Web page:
“I’ve said to you guys (reporters) we’re a work in progress and I thought today we’d take a bigger step.”
The biggest problem in the second half was that Rodgers couldn’t finish off drives. He completed 30 of 42 passes for 281 yards and a touchdown, but kicker Mason Crosby kicked five field goals, and a sixth attempt, from 52 yards, went wide left at the end of regulation.
The best chance to put the game away came with 2 minutes, 4 seconds to go in regulation. The defense had just come up with an interception and the offense needed to go just 13 yards to make it a two-score game and practically ensure victory.
But to show how much confidence McCarthy had in Rodgers, rather than call a running play to keep the clock moving and force the Vikings to burn one of their two remaining timeouts, he called a roll out for Rodgers on second and 10. Rodgers got outside easily but he tried to fit the ball between two defenders to Davante Adams.
The ball got there, but in the process of Adams falling into the end zone, the ball got jarred loose. The Packers thought it was a touchdown and were waiting for instant replay to review it, but the call never came.
They waited so long, they received a delay of game penalty.
They got the ball back with 31 seconds to go and Rodgers got them to the Minnesota 34 with a 27-yard completion to Graham and a 3-yard completion to Adams. But Crosby missed and the game went to overtime.
“I had a chance to Davante at the end of the second last drive there of regulation to put the game away, two scores, didn’t get it,” Rodgers said. “And then we put something together there in the last 31 seconds to give ourselves (a chance to win).
“So disappointing because we had a lot of chances to win that game.”
The possession in overtime will cause Rodgers a sleepless night.
On second and 1 at the Minnesota 37, the play called for him to hand off to running back Jamaal Williams to the left. If he saw an opening to the right, he could pull it back and keep it.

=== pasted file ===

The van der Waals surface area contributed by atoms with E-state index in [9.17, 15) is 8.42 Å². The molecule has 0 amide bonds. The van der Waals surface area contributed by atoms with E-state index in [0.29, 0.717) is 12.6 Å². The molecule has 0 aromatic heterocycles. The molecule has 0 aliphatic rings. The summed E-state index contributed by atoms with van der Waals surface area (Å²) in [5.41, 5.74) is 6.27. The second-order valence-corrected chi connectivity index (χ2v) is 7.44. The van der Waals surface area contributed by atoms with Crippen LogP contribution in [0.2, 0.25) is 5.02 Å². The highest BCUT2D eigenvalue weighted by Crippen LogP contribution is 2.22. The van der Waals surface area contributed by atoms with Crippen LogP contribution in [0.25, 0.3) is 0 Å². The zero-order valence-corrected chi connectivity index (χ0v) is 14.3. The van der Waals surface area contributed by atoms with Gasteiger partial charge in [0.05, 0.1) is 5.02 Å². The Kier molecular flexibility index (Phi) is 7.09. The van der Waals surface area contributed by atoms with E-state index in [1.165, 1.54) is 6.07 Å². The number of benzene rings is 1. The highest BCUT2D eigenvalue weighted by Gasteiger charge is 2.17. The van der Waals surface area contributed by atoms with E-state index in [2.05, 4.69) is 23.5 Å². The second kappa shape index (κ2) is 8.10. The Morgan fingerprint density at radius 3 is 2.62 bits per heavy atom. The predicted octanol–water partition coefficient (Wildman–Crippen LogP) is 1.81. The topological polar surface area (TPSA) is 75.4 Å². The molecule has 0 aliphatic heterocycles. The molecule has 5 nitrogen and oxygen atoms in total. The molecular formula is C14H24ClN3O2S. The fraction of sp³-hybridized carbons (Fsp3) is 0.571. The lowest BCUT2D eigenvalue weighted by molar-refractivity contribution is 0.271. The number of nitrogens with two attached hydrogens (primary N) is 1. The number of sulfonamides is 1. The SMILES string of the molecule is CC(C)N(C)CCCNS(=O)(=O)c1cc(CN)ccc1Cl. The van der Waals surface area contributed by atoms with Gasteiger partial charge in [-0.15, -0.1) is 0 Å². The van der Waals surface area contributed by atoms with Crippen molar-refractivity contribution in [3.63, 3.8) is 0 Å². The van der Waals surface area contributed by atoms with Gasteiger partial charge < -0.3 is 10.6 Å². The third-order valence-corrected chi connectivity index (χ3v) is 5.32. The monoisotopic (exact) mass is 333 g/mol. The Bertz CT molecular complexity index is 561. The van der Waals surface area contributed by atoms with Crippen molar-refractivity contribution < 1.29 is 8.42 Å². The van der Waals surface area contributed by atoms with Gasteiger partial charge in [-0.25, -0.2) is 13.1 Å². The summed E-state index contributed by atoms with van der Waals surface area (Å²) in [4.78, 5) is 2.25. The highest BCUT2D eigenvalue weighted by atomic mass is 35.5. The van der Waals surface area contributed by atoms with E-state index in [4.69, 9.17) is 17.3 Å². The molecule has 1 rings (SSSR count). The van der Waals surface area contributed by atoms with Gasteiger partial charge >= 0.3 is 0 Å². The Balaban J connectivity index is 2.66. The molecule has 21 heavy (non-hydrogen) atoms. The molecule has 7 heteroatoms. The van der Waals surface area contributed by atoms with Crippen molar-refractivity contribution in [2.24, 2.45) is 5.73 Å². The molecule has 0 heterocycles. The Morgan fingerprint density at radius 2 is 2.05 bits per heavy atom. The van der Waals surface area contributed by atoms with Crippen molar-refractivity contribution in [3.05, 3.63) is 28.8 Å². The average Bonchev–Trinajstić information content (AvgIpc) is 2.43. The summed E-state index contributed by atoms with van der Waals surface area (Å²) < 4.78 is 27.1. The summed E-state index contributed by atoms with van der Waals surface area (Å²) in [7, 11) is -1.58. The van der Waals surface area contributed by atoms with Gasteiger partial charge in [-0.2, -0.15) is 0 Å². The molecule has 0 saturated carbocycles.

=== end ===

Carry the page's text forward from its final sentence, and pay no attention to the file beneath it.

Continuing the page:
He chose the latter and when he finished pulling the ball out of Williams’ gut, it slipped out of his hands. He jumped on it on the 40-yard line.
“Jamaal didn’t know I was pulling it,” Rodgers said. “He was trying to grab for it a little bit. But if I’d just been a little stronger pulling it, both the end and (safety) Harrison (Smith) were flying over the top.
“It’s second and a couple, I’m definitely getting a first down and we’re inside 50-yard field goal range.”
On the following play the Vikings blitzed cornerback MacKenzie Alexander off the left side. Rodgers had a play called to the left in which he could dump it off to receiver Randall Cobb and let him fight for a first down.
He pulled off of Cobb and tried to go for more. Alexander sacked him.
“The third-down play, probably should have just stayed with it to the left. They had a good disguise on the delay, but I should have stayed with it to the left, hit Randall. Who knows if he gets a first down or not, but either way we had a more manageable field goal there.”
Rodgers and the Packers avoided their first loss when Vikings kicker Daniel Carlson missed a 35-yard game-winning field goal as time expired. Rodgers was admittedly very sore after the game and didn’t know what his practice schedule would be like during the upcoming week, but he said he intended to play at Washington.
McCarthy will make the final decision.
Then it will be in Rodgers’ hands. Just like it was Sunday.